What do you hope to accomplish if elected to the City Council?  Famed investor Warren Buffett once said, “Our experience has been that the manager of an already high-cost operation frequently is uncommonly resourceful in finding new ways to add overhead, while the manager of a tightly run operation usually continues to find additional methods to curtail costs, even when his costs are already well below those of his competitors.”  My view is that San Antonio government is a high-cost operation and my hope is help transform it into a tightly-run operation.

What are the most difficult challenges facing the city of San Antonio?  The City Council’s most difficult challenge will be converting the police-fire pensions from defined-benefit plans to defined-contribution plans; the city of San Antonio’s most difficult challenge will be to enable socio-economic mobility for disadvantaged kids.

What are the biggest obstacles facing economic growth in San Antonio?  Adequate supply of water is a concern, but the biggest obstacle is an overweening city government that gets in the way of our vital, robust private sector.  If the city persists in using a heavy hand to direct private sector growth toward its southern districts, the private sector is likely to be less robust or it will migrate north of the San Antonio city limits (as this trend was recently reported in the Express-News).  

What can the city council do to help spur economic growth?  Aside from getting out of the way of our private sector and keeping taxes as low as possible, the City Council needs to ensure that San Antonio remains a destination of choice for people and businesses by providing a world-class infrastructure.  Out-of-town businesses should be solicited with incentives that are cost-effective to San Antonio.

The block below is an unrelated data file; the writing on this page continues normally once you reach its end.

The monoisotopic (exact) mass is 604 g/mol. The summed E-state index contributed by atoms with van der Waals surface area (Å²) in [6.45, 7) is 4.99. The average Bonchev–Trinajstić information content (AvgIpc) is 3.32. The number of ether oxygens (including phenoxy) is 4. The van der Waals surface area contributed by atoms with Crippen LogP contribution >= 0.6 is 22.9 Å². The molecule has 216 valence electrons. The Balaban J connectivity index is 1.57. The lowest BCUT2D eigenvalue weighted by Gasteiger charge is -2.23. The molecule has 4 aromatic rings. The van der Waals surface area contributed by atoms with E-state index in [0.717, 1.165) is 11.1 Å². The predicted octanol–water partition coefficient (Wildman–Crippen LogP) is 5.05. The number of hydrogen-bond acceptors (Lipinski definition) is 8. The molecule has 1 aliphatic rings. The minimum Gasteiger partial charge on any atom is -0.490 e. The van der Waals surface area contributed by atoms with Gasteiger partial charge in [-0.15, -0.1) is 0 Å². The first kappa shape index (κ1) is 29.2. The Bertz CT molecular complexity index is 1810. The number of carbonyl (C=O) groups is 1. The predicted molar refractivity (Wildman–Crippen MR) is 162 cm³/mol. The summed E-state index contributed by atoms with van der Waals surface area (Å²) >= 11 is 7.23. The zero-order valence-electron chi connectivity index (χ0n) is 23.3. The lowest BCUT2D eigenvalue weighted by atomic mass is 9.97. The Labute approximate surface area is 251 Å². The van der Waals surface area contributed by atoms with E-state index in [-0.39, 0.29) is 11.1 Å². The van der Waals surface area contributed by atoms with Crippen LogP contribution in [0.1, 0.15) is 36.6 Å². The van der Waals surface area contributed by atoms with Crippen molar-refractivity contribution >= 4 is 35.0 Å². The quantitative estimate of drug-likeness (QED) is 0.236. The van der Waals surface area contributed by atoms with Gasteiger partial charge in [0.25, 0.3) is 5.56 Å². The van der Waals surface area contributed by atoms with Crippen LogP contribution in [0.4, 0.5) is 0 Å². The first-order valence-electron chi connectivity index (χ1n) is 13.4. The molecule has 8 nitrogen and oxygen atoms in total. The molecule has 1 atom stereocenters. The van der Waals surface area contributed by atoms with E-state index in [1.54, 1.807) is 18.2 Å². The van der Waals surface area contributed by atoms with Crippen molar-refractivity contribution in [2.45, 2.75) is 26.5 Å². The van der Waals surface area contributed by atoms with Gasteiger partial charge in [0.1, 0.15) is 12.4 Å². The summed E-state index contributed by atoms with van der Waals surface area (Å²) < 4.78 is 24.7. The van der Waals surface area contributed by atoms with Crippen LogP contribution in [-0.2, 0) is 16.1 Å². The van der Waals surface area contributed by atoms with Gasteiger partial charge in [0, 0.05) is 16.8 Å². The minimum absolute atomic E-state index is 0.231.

Are there any decisions the current city council has made that you strongly disagree with?  (1) The redistricting of City Council districts violated the City Charter and was grossly inequitable; (2) The elimination of race-neutral contracting and implementation of race-based contracting was unjustified and inequitable; and (3) although I support a path to citizenship, San Antonio should not be a sanctuary city and the City Council should not have criticized Arizona for its actions to address illegal immigration.  

What items/programs would you cut from the current city budget?  The city should not be spending tax dollars on culture/arts. 

How did you vote on Pre-K 4 SA?  Although I am concerned with the diminished socio-economic mobility in America, I voted against Pre-K 4 SA because (1) local education policy should be left to our experts in the local school district, and (2) a recent study of the largest and oldest pre-k program (Head Start) revealed that all gains achieved by its students disappeared by the 3rd grade.  Instead of using the sales-tax money to create a 17th school district, I would have distributed it to the already-existing school districts in the form of a pre-k block grant.    

What more should the city do to lower gang activity and crime in San Antonio?  From a macro level, I believe that crime and gang activity are a reflection of declining morals in America and much of this is due to the growing culture of dependency on government and the resulting cycle of poverty.  Our challenge is to retain our safety net while breaking up the culture of dependency.  From a micro level, I as a City Councilperson will rely on the Chief of Police to develop initiatives that can lower gang activity and crime.